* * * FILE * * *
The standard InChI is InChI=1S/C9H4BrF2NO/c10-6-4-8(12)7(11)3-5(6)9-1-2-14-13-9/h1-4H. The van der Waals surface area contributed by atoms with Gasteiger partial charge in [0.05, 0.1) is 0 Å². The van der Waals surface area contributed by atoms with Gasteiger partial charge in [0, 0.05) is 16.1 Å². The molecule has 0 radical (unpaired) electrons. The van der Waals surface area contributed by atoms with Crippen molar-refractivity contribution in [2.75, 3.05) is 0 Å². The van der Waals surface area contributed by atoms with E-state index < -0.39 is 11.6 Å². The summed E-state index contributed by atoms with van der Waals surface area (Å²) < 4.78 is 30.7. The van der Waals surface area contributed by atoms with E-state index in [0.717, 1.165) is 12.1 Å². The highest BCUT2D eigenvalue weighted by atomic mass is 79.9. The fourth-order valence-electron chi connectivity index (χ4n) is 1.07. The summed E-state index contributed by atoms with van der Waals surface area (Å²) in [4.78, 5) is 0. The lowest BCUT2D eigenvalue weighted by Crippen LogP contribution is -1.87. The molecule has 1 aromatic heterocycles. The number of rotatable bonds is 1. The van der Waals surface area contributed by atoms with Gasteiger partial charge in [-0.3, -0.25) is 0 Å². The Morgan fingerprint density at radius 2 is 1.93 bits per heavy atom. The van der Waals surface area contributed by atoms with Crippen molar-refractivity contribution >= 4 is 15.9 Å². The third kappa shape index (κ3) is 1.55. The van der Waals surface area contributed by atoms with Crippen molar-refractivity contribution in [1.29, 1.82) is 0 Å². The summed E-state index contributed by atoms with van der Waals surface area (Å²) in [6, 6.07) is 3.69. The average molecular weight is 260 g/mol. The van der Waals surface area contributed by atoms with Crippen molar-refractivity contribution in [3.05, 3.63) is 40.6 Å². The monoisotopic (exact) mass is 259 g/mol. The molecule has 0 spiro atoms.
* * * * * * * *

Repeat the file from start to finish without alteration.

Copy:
The standard InChI is InChI=1S/C9H4BrF2NO/c10-6-4-8(12)7(11)3-5(6)9-1-2-14-13-9/h1-4H. The van der Waals surface area contributed by atoms with Gasteiger partial charge in [0.05, 0.1) is 0 Å². The van der Waals surface area contributed by atoms with Gasteiger partial charge in [0, 0.05) is 16.1 Å². The molecule has 0 radical (unpaired) electrons. The van der Waals surface area contributed by atoms with Crippen molar-refractivity contribution in [2.75, 3.05) is 0 Å². The van der Waals surface area contributed by atoms with E-state index < -0.39 is 11.6 Å². The summed E-state index contributed by atoms with van der Waals surface area (Å²) < 4.78 is 30.7. The van der Waals surface area contributed by atoms with E-state index in [0.717, 1.165) is 12.1 Å². The highest BCUT2D eigenvalue weighted by atomic mass is 79.9. The fourth-order valence-electron chi connectivity index (χ4n) is 1.07. The summed E-state index contributed by atoms with van der Waals surface area (Å²) in [4.78, 5) is 0. The lowest BCUT2D eigenvalue weighted by Crippen LogP contribution is -1.87. The molecule has 1 aromatic heterocycles. The number of rotatable bonds is 1. The van der Waals surface area contributed by atoms with Gasteiger partial charge in [-0.3, -0.25) is 0 Å². The Morgan fingerprint density at radius 2 is 1.93 bits per heavy atom. The van der Waals surface area contributed by atoms with Crippen molar-refractivity contribution >= 4 is 15.9 Å². The third kappa shape index (κ3) is 1.55. The van der Waals surface area contributed by atoms with Crippen molar-refractivity contribution in [1.29, 1.82) is 0 Å². The summed E-state index contributed by atoms with van der Waals surface area (Å²) in [6, 6.07) is 3.69. The average molecular weight is 260 g/mol. The van der Waals surface area contributed by atoms with Crippen molar-refractivity contribution in [3.05, 3.63) is 40.6 Å². The monoisotopic (exact) mass is 259 g/mol. The molecule has 0 spiro atoms.